Step

The step, or stride, will vary between hitters depending on where the hitter is comfortable in their stance. If the hitter likes a narrow stance and longer stride is usually more natural. If the hitter likes a wide stance, then the stride is usually short. If I see a kid having problems controlling the stride or being consistent with their stride, the I’ll put them in a wide stance and have them just pick up their front foot and post it down right where it was. The whole purpose of the step is to shift the energy from the load into the barrel during the swing.

I like to teach hitters to “stick” the ball of the front foot into the ground with the outside of the foot pointed toward the pitcher. The hitter needs to post the front leg to stop the forward body momentum shift so the hitter doesn’t slide through the front hip and waste all that loaded up power. A solid step movement should be relaxed, quiet and stick the perfect hitting position. (see Hitting Position for an explanation on the importance of starting a swing from a consistent hitting position.)

Swing

You’ve loaded, you’ve stepped, and now you are in perfect hitting position. What’s next?

Simple, it’s a swing.

Take your front hand (the bottom hand) and pull the knob toward the ball in a quick, compact, powerful swing. By developing a consistent hitting position, a hitting only needs to learn the one swing which is directed toward the pitched ball. The swing needs to start from the back shoulder and go directly to the ball, no matter where it is pitched. Inside, outside, high, low, or right down the middle. A hitter with a good fundamental swing can hit any of these pitches with power to all fields and makes for a dangerous hitter who is very difficult to pitch to and defend.

Sounds like fun, doesn’t it?

Sounds like something we all want, right?

So, repeat after me.

“Load.”

“Step.”

“Swing.”

Say these three words hundreds and hundreds of times in your head and out loud. It is the rhythm of a hitter. It is the rhythm of baseball.

Three separate words, not one.

Three separate parts, not one.

Load. Step. Swing

Hitting a baseball is one of the great things in life.

Enjoy life!

Happy Hitting!

bat_tee1

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Double Buck & Shoot the Sauce

There I sat.

In Texas Tom’s.

Late at night, almost midnight.

After one of the first Legion Post 199 doubleheaders of the summer.

Sitting there staring at the red tray holding two Buckaroo Basket orders on the white, shiny table in front of me.

Contemplating. Contemplating not only how hungry I was after a night of baseball, but contemplating the very future of this collection of baseball talent Dennis “Harpo” Hurla had put together for the summer’s Fegan’s Cafe team.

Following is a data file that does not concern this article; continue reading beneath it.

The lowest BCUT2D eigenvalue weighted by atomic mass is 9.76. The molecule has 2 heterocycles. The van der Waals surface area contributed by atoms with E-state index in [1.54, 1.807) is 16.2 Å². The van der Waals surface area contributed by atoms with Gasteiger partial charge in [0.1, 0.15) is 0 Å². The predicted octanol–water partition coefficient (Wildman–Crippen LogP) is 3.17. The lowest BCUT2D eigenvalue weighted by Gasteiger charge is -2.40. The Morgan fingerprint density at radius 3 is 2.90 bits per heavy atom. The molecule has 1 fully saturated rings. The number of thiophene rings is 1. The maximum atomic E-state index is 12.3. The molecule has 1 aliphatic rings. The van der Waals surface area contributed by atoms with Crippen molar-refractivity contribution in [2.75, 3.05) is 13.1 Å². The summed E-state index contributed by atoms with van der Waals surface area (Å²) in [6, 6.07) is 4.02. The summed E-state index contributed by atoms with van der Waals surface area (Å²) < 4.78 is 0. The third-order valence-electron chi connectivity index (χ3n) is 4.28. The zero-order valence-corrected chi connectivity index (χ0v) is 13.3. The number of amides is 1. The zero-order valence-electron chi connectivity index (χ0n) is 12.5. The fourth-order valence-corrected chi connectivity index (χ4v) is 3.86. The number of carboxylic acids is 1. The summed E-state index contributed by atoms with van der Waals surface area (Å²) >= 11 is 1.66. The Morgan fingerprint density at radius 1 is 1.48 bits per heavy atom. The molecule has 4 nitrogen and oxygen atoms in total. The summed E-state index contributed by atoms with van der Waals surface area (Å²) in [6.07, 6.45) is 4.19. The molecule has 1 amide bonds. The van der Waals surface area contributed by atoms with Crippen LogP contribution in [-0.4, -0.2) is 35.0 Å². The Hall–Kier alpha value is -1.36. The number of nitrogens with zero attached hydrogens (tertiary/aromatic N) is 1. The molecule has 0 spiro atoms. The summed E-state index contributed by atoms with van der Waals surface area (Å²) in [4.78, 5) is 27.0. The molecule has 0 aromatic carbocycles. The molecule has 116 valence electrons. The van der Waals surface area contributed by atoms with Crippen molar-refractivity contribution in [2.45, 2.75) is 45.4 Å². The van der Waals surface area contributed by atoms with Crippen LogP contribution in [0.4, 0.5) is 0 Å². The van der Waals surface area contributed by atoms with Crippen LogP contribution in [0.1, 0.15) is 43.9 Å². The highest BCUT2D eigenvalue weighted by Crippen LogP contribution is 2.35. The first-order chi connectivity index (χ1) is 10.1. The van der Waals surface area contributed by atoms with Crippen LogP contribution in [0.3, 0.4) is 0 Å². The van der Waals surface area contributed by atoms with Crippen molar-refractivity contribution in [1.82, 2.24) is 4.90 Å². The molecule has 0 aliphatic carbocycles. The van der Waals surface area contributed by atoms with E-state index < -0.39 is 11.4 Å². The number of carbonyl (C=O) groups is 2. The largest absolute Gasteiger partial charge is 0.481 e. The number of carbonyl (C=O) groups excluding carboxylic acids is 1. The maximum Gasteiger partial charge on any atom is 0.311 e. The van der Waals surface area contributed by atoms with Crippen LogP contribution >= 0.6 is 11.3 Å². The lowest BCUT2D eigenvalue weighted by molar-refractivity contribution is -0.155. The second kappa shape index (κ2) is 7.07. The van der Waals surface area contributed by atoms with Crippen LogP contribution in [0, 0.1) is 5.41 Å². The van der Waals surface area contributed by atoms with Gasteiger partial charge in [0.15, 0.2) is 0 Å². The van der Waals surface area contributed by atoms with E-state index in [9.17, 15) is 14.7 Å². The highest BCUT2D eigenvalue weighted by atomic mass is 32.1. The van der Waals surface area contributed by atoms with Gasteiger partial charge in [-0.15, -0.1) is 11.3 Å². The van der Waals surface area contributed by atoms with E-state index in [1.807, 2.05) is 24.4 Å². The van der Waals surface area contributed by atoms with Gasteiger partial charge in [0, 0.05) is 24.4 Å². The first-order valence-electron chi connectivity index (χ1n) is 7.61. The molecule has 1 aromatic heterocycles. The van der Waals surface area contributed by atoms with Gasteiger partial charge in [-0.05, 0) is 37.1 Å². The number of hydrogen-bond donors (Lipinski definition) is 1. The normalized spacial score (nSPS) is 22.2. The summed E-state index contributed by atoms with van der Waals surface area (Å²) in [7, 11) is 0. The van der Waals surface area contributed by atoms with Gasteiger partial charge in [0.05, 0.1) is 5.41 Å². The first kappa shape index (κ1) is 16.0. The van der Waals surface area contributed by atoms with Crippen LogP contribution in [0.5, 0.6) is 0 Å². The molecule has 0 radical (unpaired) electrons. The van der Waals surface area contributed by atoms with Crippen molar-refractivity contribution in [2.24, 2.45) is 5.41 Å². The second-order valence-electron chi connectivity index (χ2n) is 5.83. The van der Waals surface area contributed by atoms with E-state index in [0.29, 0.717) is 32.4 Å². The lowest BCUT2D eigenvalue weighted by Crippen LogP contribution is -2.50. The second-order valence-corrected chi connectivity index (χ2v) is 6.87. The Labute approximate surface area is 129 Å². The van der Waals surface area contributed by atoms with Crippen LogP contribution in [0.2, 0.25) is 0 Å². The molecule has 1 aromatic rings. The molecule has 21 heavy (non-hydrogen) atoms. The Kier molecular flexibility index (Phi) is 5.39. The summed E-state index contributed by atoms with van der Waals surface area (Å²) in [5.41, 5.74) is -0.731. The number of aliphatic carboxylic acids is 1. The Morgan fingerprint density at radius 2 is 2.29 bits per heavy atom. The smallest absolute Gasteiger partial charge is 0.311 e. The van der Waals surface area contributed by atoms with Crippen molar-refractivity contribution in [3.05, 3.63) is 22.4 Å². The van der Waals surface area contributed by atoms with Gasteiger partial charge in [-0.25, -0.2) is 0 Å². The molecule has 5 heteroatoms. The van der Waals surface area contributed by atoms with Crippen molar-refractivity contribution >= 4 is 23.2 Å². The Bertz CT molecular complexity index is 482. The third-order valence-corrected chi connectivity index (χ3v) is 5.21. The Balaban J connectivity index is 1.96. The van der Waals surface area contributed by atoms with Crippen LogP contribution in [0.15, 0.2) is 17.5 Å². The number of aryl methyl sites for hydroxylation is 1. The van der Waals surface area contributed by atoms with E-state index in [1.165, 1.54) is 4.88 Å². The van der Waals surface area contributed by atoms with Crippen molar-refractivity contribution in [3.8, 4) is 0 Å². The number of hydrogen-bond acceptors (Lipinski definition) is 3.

If there was ever a time I needed a clutch hit, this was it.

It was my second season playing for Harpo. I was one of only a handful returners, and, once again, the only player on this talent-laden team from Washington High School. The previous year was a conglomeration of talent from a wide variety of area high schools. This year, though, almost all the players were from Bishop Ward, all from one very successful high school programs that spring season and my school’s most hated rival, no less.

I knew many of these kids and played baseball with many of them coming up through Christ the King Catholic School. Still, I wondered how and where I would fit within the hierarchy of this baseball team. I didn’t wanted to be pushed out to the fringes of the team–I wanted to the hub this team turned around.

This may sound arrogant to you, but it’s part of being a confident athlete. My arrogance and ego as an athlete probably failed me in life 99% of the time, but on the sports field, that other 1% was MINE. That 1% was pure magic. I wanted to be dependable to my new teammates in any situation. I wanted them to rely on me.

There I sat in Texas Tom’s—a greasy, local fast food joint in the heart of Bishop Ward territory—ready to mark my place with my new teammates. I remember as a kid, driving by Texas Tom’s, with the cartoon cowboy painted on its sign, on the way to my grandparents house. We’d never stop there to eat. Never. The Ward guys talked about TT’s all the time. They even told the legend of how several big time Cyclone athletes had achieved rare air through their one-sitting consumption of a two Buckaroo Baskets.

In case you never had the pure, artery hardening experience of the Buckaroo Basket at Texas Tom’s, here’s what you got in your half-a-football sized red plastic basket lined with TT’s paper. One cheeseburger dripping in greasy goodness, one fried burrito made with the finest of synthetic protein sources, copious amounts of steaming french fries, a taco, and to top thing off properly, a handful of crisp deep fried onion rings dropped over the top. Oh, let’s not forget the spicy, red taco sauce served on the side packed in sealable white styrofoam cups due to potential negative environmental impact and ability to eat its way out of a normal paper serving cup.

Double Buckaroo Basket was twice of all the above.

So with a half-dozen set of eyes upon me, the outsider, and the clock close to striking midnight, I snarfed down one Buckaroo Basket and then proceeded calmly to the second. The second Buckaroo Basket proved little challenge as it went down with the expert fashion as only a 17-year-old highly active, Bubba athlete can do.